Christ foretold, Matt. xxiv. 2. that when the temple should be taken, ibere should not be left there one stone upon another sbal should not be thrown down. And yet the building was so magnificent, that it was esteemed for cost, for art and beauty, one of the wonders of the world; whence it was natural to expect, that the Romans, according to their usual custom amidst their conquests, would endeavour to preserve it safe and entire. And Josephus, B. J. vi. 2, 4. tells us, that Titus laboured with all his power to save it, but that his soldiers, as if moved dzipcovia ogress, by a divine impulse, would not hearken to his positive and repeated orders, but set fire to every part of it, till it was entirely consumed ; and then the ruins were removed, and the soil on which it stood was ploughed up, and not one stone left upon another. See Drusius and Calmet on Matt. xxiv. 2. and Lightfoot's Horæ Hebr. on the same text, where he quotes for proof of this the Taanish of
12. The Roman standards defiling the holy place.
13. The city encompassed with armies, walls, and trenches.
14. The retiring of the Christians to the mountains.
15. The Maimonides, c. 4. Josephus indeed, in B, J. vii, 1. speaking of the temple, says only that it was demolished, without expressly telling us that the foundations of it were digged up. And yet it seems probable, that some parts at least of those foundations were digged up, from what he says there in the following chapter concerning one Simon. He lived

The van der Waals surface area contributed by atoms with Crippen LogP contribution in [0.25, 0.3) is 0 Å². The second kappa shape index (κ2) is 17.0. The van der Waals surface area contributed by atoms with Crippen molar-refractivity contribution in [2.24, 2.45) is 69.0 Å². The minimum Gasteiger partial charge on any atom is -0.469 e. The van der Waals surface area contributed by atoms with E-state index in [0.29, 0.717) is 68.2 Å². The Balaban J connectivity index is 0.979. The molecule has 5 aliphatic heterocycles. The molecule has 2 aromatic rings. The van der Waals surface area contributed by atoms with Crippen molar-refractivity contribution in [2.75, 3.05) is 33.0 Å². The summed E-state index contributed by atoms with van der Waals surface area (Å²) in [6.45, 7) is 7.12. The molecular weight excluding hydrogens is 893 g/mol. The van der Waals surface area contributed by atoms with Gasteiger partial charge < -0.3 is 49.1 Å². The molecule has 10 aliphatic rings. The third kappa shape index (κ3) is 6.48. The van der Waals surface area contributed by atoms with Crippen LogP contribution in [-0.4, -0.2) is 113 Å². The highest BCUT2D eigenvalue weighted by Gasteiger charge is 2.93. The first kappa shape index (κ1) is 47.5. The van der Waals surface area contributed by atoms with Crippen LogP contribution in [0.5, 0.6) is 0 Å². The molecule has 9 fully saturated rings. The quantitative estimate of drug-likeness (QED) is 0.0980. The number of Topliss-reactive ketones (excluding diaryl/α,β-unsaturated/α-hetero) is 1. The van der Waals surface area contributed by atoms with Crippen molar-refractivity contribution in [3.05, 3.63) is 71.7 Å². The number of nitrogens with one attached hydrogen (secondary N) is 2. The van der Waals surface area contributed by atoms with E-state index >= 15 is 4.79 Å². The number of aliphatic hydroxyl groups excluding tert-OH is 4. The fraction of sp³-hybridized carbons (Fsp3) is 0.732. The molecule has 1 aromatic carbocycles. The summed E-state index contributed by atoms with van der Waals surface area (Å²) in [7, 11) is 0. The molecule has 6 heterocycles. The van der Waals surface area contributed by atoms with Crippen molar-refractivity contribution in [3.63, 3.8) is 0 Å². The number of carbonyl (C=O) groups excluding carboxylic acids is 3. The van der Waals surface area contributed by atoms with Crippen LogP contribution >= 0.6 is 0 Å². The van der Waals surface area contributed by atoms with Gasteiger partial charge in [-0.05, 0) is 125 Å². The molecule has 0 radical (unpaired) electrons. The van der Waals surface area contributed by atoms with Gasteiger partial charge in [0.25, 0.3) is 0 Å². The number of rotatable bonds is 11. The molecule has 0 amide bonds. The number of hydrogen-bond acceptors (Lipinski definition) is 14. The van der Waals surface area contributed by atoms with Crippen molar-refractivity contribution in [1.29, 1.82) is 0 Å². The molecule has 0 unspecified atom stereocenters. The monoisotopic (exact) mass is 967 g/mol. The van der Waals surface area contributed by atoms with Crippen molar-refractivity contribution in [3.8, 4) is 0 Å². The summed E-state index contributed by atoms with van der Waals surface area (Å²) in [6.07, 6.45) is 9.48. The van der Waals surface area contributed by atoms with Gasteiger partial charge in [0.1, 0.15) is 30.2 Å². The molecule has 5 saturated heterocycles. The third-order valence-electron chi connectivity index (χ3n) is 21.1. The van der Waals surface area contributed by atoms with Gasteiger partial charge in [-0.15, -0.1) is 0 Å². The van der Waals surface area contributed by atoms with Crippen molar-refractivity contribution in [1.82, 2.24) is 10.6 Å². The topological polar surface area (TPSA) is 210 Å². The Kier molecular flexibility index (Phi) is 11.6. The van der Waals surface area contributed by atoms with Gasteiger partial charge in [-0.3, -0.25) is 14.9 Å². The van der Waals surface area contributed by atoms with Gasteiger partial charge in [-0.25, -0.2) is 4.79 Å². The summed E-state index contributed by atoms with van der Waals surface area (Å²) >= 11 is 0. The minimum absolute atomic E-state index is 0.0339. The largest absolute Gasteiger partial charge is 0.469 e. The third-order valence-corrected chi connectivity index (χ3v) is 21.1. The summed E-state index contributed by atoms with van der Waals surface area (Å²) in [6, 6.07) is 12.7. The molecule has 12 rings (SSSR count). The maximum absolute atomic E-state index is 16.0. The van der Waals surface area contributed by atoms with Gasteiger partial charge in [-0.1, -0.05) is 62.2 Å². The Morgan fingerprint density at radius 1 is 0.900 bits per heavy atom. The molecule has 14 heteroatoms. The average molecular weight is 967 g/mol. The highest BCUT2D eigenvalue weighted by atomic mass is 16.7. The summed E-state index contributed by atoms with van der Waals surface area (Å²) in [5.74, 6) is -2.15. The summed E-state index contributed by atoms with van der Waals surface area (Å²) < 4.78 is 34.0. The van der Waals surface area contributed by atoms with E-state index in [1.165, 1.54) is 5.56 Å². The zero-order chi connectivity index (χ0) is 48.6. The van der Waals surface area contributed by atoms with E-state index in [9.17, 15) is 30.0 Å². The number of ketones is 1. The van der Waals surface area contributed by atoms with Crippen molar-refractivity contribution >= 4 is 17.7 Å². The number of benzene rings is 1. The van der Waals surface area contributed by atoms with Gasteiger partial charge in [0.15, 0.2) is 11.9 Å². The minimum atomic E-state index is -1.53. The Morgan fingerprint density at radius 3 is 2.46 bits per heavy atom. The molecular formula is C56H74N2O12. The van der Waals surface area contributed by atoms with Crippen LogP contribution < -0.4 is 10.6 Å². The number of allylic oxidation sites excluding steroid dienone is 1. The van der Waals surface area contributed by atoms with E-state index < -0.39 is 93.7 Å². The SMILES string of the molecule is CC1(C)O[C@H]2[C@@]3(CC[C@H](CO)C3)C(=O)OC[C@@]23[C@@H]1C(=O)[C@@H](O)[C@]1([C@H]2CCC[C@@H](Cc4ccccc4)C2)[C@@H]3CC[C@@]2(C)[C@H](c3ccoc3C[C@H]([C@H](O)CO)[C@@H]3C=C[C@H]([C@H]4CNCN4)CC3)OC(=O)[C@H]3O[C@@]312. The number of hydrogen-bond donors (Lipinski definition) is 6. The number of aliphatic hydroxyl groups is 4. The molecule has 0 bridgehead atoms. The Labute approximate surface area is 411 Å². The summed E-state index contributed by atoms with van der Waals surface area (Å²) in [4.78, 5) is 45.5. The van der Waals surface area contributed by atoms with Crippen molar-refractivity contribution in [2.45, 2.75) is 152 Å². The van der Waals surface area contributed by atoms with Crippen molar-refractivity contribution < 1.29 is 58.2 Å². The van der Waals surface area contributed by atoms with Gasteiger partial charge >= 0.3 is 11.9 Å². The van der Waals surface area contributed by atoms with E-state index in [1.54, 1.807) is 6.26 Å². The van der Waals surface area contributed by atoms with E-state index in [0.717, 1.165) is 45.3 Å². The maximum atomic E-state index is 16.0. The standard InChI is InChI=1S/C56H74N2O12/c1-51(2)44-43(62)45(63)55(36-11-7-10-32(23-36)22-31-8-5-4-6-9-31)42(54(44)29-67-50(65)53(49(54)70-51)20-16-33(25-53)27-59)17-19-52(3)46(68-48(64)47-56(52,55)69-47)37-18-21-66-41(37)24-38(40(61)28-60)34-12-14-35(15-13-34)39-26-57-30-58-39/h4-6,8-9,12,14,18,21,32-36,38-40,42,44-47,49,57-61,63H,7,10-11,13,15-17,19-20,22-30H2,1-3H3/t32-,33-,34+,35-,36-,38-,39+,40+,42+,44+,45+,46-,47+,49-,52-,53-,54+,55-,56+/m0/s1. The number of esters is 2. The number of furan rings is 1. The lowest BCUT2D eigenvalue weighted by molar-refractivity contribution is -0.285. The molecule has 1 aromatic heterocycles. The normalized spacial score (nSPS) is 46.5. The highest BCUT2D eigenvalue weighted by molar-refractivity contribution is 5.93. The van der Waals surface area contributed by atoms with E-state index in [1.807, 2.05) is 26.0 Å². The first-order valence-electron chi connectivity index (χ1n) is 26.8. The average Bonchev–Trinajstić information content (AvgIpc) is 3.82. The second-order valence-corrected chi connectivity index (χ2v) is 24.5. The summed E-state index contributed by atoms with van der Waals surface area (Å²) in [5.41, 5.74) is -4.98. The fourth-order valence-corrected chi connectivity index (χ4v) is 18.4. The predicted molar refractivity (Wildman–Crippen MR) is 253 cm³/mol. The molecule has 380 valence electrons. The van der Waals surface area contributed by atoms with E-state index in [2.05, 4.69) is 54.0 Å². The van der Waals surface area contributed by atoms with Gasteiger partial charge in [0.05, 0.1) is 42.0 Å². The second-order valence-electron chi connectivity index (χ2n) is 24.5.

n Jerusalem, in the upper part of it, near to the temple; and, when the city was taken, he endeavoured to escape by letting himself down with some of his companions into a cavern ; where, when they had digged but a little way for themselves, he crept out from underground in that very place where the temple had before stood. Therefore either he crept out in that hollow where the foundation had stood ; or, if it was in any other part of the temple, the foundations must have been removed there at least where he worked his way through the ground from the outside to the inside of the temple.
To these circumstances we may add the time : This generation shall not pass away, till all these ibings be fulfilled, ver. 34. and again, Mat. xvi. 28. There be some standing here, who shall nu lasle of death till ihey see the Son of Man coming in his kingdom; pointing out to his hearers, that this train of calamities was not to come upon the Jews immediately, nor yet so late but that some then living should see the accomplishment of his prophecies. The fixing of this circumstance had no connection with any thing which might serve for the foundation of human conjecture.
He also foretold, that the gospel of his kingdom should be preached in all the world for a winess unio all nations, ver. 14. before this end of the Jewish state should come ; than which no circumstance was less likely in all human appearance to happen, if we consider the time when this prophecy was delivered ; for we find that within two days afterwards, as himself foretold, Mat. xxvi. 2, and 31. all his disciples forsook him and fled upon his being apprehended. It could not be expected that they who had deserted his person when alive, would adhere to his cause after his death, and with so much steadiness and courage, as to preach a crucified Jesus in spite of ail opposition thro!